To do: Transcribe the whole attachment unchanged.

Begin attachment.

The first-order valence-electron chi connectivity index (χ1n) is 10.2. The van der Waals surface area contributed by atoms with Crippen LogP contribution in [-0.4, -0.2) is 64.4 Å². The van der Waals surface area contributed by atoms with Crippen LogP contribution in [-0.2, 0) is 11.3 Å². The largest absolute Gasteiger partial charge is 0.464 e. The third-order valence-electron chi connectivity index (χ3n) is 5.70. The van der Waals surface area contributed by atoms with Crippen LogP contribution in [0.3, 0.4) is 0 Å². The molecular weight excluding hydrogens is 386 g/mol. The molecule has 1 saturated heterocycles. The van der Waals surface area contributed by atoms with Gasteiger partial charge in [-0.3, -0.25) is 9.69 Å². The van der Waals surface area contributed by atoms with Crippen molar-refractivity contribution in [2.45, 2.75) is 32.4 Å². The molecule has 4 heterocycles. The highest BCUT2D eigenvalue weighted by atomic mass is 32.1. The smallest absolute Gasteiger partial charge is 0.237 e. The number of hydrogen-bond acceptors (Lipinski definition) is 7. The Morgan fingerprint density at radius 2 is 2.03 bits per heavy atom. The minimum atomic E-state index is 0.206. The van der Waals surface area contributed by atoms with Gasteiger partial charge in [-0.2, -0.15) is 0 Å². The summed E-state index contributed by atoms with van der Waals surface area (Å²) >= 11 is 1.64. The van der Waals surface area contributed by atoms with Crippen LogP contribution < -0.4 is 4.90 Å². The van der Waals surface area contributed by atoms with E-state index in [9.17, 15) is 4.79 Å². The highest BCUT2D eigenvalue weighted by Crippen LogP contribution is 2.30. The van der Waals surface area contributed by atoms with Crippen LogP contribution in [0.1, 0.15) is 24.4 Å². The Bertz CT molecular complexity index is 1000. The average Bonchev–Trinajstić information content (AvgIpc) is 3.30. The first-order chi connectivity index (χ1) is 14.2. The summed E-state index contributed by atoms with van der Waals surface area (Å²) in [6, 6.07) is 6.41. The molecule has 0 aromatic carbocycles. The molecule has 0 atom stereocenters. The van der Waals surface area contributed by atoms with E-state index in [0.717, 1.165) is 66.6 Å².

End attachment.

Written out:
The first-order valence-electron chi connectivity index (χ1n) is 10.2. The van der Waals surface area contributed by atoms with Crippen LogP contribution in [-0.4, -0.2) is 64.4 Å². The van der Waals surface area contributed by atoms with Crippen LogP contribution in [-0.2, 0) is 11.3 Å². The largest absolute Gasteiger partial charge is 0.464 e. The third-order valence-electron chi connectivity index (χ3n) is 5.70. The van der Waals surface area contributed by atoms with Crippen LogP contribution in [0.3, 0.4) is 0 Å². The molecular weight excluding hydrogens is 386 g/mol. The molecule has 1 saturated heterocycles. The van der Waals surface area contributed by atoms with Gasteiger partial charge in [-0.3, -0.25) is 9.69 Å². The van der Waals surface area contributed by atoms with Crippen molar-refractivity contribution in [2.45, 2.75) is 32.4 Å². The molecule has 4 heterocycles. The highest BCUT2D eigenvalue weighted by atomic mass is 32.1. The smallest absolute Gasteiger partial charge is 0.237 e. The number of hydrogen-bond acceptors (Lipinski definition) is 7. The Morgan fingerprint density at radius 2 is 2.03 bits per heavy atom. The minimum atomic E-state index is 0.206. The van der Waals surface area contributed by atoms with Gasteiger partial charge in [-0.2, -0.15) is 0 Å². The summed E-state index contributed by atoms with van der Waals surface area (Å²) >= 11 is 1.64. The van der Waals surface area contributed by atoms with Crippen LogP contribution < -0.4 is 4.90 Å². The van der Waals surface area contributed by atoms with E-state index in [9.17, 15) is 4.79 Å². The highest BCUT2D eigenvalue weighted by Crippen LogP contribution is 2.30. The van der Waals surface area contributed by atoms with Crippen LogP contribution in [0.1, 0.15) is 24.4 Å². The Bertz CT molecular complexity index is 1000. The average Bonchev–Trinajstić information content (AvgIpc) is 3.30. The first-order chi connectivity index (χ1) is 14.2. The summed E-state index contributed by atoms with van der Waals surface area (Å²) in [6, 6.07) is 6.41. The molecule has 0 aromatic carbocycles. The molecule has 0 atom stereocenters. The van der Waals surface area contributed by atoms with E-state index in [0.717, 1.165) is 66.6 Å².